• Max Powers - Team HME Evans

      There’s just no way, at least IMHO, that any union would allow restrictions like that to be put into place.

      That’s why they have the NHLPA.

      • A-Mc

        Why? If it’s obvious to you why that is something that is Bad. Dumb. Never-going-to-happen, then please explain it to me.

        I’m not saying this is an answer to any issues we have, I’m just exploring the idea. So far, people have only offered the answer of ‘no’ with out explaining why it would flop.

        Please explain yourself.

  • A-Mc

    It has been about three years since I have cared about any kind of steroid accusation. I find it very hard to care, no matter what the sport. You could tell me that Tiger Woods has been using steroids for his entire golf career and it wouldn’t diminish his accomplishments through my lens.

    Laraque’s comments are not surprising, upsetting, or concerning to me in the least.

  • A-Mc

    A quick stats query of last year shows me that there are 72 players out of 681 that are Above 230lbs or below 180lbs. The Ends of the spectrum are extreme @ 270lbs and 157lbs.

    PS: Updated using stats instead of an inaccurate program i used earlier off the iNet.

      • A-Mc

        Ok. I see the ‘stats program’ i’m using that i found online shows his weight as 230 for 2010-11 season. That number isn’t reflected on the Bruins page, so obviously the WT stat in this program isn’t accurate.

        Thanks for pointing this out!

        is there a place people go to to get a good database of ACCURATE stats for players/teams? I’m basically looking for something that will allow me to dick around with things in an Excel-like program

        • Romulus' Apotheosis

          what’s wrong with the numbers NHL teams quote about their own players? That seems as solid a source as any other. Although, they too are neglectful (the other day we discovered the Oiler’s “in the system” page is woefully out of date).

          • Romulus' Apotheosis

            Glad you sorted something out. Hope your mucky-mucking about is fruitful, or at least fun.

            PS. Landeskog. Yea… I knew I would get called on that, hence the “radically imperfect.” I had in mind more a mix of attributes that the League clearly values, ie. youth, talent, etc. I just thought that suspension was a bit rough and part of the reason why was because Sutton is a minor figure in hockey (not a Pronger or Chara), who is also huge and Landeskog is clearly a future NHL poster boy (and while not undersized in the least, is considerably smaller than Sutton).

            pps. I watched the Buffalo/Ottawa game on Sat. and they mentioned that Gerbe is the shortest player in the NHL (5’5″) and he is 178lbs so to be only 145 is crazy to me. That player would need super speed and evasion skills to stay safe I would imagine. By the way, Gerbe pooched his shootout attempt pretty good.

    • Romulus' Apotheosis

      Whoa… who’s 145lbs? that’s extreme featherweight territory.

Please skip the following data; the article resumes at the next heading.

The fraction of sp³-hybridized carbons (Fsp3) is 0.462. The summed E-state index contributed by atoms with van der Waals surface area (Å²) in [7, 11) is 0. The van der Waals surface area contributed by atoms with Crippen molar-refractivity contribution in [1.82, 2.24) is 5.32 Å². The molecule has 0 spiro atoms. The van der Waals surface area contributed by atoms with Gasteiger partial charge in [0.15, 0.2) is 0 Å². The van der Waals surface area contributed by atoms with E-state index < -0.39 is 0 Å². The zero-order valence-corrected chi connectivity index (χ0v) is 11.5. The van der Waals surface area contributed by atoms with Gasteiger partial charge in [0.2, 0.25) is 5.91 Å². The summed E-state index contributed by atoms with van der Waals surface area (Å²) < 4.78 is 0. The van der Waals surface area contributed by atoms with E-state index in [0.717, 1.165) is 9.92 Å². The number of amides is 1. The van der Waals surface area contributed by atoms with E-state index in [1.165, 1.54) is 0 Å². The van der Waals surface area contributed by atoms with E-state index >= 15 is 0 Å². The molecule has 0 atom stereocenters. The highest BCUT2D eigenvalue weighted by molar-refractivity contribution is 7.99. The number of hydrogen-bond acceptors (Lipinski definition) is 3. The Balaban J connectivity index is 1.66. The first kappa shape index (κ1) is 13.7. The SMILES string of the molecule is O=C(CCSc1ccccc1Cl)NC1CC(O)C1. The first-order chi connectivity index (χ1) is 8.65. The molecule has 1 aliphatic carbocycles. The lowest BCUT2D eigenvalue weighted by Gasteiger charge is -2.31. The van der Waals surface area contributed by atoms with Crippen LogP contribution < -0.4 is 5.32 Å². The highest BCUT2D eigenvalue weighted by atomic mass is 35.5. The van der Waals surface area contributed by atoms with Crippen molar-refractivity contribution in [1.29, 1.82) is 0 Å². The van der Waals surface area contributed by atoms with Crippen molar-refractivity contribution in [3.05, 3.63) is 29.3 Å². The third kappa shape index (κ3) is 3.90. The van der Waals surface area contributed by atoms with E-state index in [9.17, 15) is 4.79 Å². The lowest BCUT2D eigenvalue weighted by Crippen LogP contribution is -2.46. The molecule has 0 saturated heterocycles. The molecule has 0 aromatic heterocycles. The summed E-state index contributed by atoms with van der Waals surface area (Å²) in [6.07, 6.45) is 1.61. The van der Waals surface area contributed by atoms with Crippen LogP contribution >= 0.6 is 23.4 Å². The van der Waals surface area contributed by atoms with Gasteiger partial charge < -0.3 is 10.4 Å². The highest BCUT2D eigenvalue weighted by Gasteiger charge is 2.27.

On topic: I see what you are gesturing at but agree with others that it is impractical. Small players need to find their niche, whether is it evasion (RNH) or hitting above their weight (Fleury). NHL competition is so elite that it tends to weed out people like MacIntyre who can’t skate, or at least severely limit their ice time.

      If we are going to blacklist players it should be performance based, i.e., I’d be happy to have the league decide Avery is such a blight on the sport his presence is no longer acceptable… But a guy like MacIntyre… if he can earn a spot somewhere I don’t begrudge him his position, or his size.

      Mind you I take it for granted that teams teach a guy like that his “role” and expect him to play it. If he goes after RNH, for example, I expect the League to come down hard (in a radically imperfect analogy see Sutton on Landeskog)

      • A-Mc

        Paul Byron was listed as 145lbs in this program i was using. It has been pointed out to me that these weights are inaccurate anyway so ignore the 145lbs, i can’t trust this DB.

        ps: Landeskog isn’t a lightweight though, just young; isn’t the kid over 200lbs? He’s a solid chap.

        PSS: i don’t necessarily believe that weight limits are/would solve anything. Again, I’m just exploring different ideas to see if they have merit. It’s clear that people are against weight limitations imposed on the basis of player safety. Admittedly, weight might be a very minor part of the equation when it comes to players being hurt in a collision. Physics would dictate otherwise, but physics doesn’t account for dirty hits (which i would think is the major cause of injury. ie: hitting from behind and Hits to the head).

  • Rob...

    ~I hear the latest steroid of choice gives you a long face, puffy lips, and make you think you can beat the trap by skating as fast as you can along the boards into the opponents zone, regardless how many times the move fails.

  • Crackenbury

    Until someone names names or provides direct evidence of PED’s in the NHL it’s a non-story. Laraque’s quotes to-date do nothing to help in the fight against PED’s and I fear he will regret mentioning it if he is not prepared to back it up.

    So-called whistle blowers that sound the alarm but are too afraid to say what they know should either keep their mouths shut or open up completely. There is no in-between.

      • Crackenbury

        Man- up or shut-up. It’s a simple concept and one that our entire legal system is based on. It seems to be outdated though. Any wingnut can throw out whatever rumour or innuendo they feel like these days and have no consequences.

        Laraque says he knows the abusers, be a man and spit it out. His comments are nothing more than PR to sell his book much like his recent quote how Gretzky was his worst coach ever. He refuses to elaborate on that as well. I used to think Laraque wasn’t all that bright, but he sure knows how to self-promote.